For ages, instructors have search the best metaphor to explain the loading of rod. For me, the best one is without any doubt the bow and the arrow.
For a beginner, the most difficult part to understand is that he must not throw is fly but load the rod and let it drives the line. The bow image is the easiest way to show them the concept. To launch an arrow you just have to draw the string and then release the both. The farther you bring the string back and the fastest the arrow will fly. The relationship between the loading and the power of the arrow is very effectively shown.
Now the caster has to transpose this image to the rod and line. The rod is flexible enough that the weight of the line will bend it but the truth is that the energy of this tiny weight moving in the air will create the load. In spey casting, the role of anchoring the D Loop is easier to grasp. The fix point restrains the line and loads the rod. By the way, it is the right time to enhance the importance of a strong anchoring. More, without anchoring, there is no spey cast.
And this fulfil the imaging, the line bends the rod, the rod springs out the line, the line drives the leader and the fly goes.
The rod is fast
The rod and specifically the tip of the rod go fast. Yes you can cast the line without a rod and Mel Krieger was playing at this in his courses but your hand will never keep apace with the rod. It’s a maths problem, you hand moves one foot the tip of the rod straight will move for 5 feet and with the flex it gives about 7 ‘. If the speed of your hand is 1 km/h at the tip it is 70 km/h. Believe me for the calculations and just keep in mind the speed.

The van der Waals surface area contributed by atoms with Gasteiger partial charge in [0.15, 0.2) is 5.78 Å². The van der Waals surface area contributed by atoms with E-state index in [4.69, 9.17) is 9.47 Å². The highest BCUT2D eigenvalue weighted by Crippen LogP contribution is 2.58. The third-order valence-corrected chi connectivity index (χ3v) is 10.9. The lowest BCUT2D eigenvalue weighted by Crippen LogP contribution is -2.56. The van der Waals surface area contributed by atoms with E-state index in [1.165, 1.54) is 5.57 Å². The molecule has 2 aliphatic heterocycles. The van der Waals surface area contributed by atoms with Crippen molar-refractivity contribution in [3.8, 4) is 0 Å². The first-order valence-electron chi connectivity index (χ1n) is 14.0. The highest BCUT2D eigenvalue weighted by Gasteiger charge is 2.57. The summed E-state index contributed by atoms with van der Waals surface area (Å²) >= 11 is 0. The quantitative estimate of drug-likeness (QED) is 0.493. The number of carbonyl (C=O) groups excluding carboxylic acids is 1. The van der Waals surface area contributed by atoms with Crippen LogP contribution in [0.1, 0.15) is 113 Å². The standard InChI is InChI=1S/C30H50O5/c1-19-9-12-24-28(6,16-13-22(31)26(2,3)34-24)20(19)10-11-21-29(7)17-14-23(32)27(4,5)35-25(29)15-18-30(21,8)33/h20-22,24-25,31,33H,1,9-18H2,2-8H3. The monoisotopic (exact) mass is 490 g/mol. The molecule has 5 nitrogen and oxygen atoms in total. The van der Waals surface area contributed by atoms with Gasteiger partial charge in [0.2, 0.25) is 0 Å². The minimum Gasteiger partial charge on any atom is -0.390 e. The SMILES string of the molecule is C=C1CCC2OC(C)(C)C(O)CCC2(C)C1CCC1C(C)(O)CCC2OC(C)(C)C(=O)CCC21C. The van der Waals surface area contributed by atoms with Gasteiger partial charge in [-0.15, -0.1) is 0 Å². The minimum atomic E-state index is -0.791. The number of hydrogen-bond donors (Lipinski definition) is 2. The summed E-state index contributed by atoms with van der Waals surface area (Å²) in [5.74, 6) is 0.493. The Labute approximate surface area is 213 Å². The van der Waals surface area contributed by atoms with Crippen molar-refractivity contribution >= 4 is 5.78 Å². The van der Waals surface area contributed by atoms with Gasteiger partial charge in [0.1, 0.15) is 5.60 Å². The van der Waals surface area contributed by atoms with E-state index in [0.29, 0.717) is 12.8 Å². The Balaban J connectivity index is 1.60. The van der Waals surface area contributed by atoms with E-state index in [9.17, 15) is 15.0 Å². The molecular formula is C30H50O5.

If the caster let the rod go down forward or backward, the inertia of the rod and line will slow it down. The only way to keep the pace and even speed it up is to load the rod more with double haul. As I’ll explain in the “turbo single hand casting”, the idea of creating slack in the line with small loops is to break the inertia barrier and win some more speed.
The second part of the bow metaphor is the direction. Nobody can imagine that if I draw the arrow straight at me, it could, by any magic, go to the left. Why it could be the case for fly casting? The arrow will follow its own direction which shows no more than the mediatrice of the bow bend. to cast at a fish, I must backcast exactly opposite to it. If I speycast, my D Loop mediatrice is the direction of my cast. That is the 180° law for Simon Gawesworth, the world renown speycasting guru. This great teacher has two laws the 180° and the parallel one. Don’t interchange them. When you anchor your line, you have only one direction to cast which is parallel to the anchor that the first law. If you get outlaw, you’ll tangle. The second law is the 180°, if you don’t respect it you’ll lose your power. They are closely related but don’t proceed of the same error.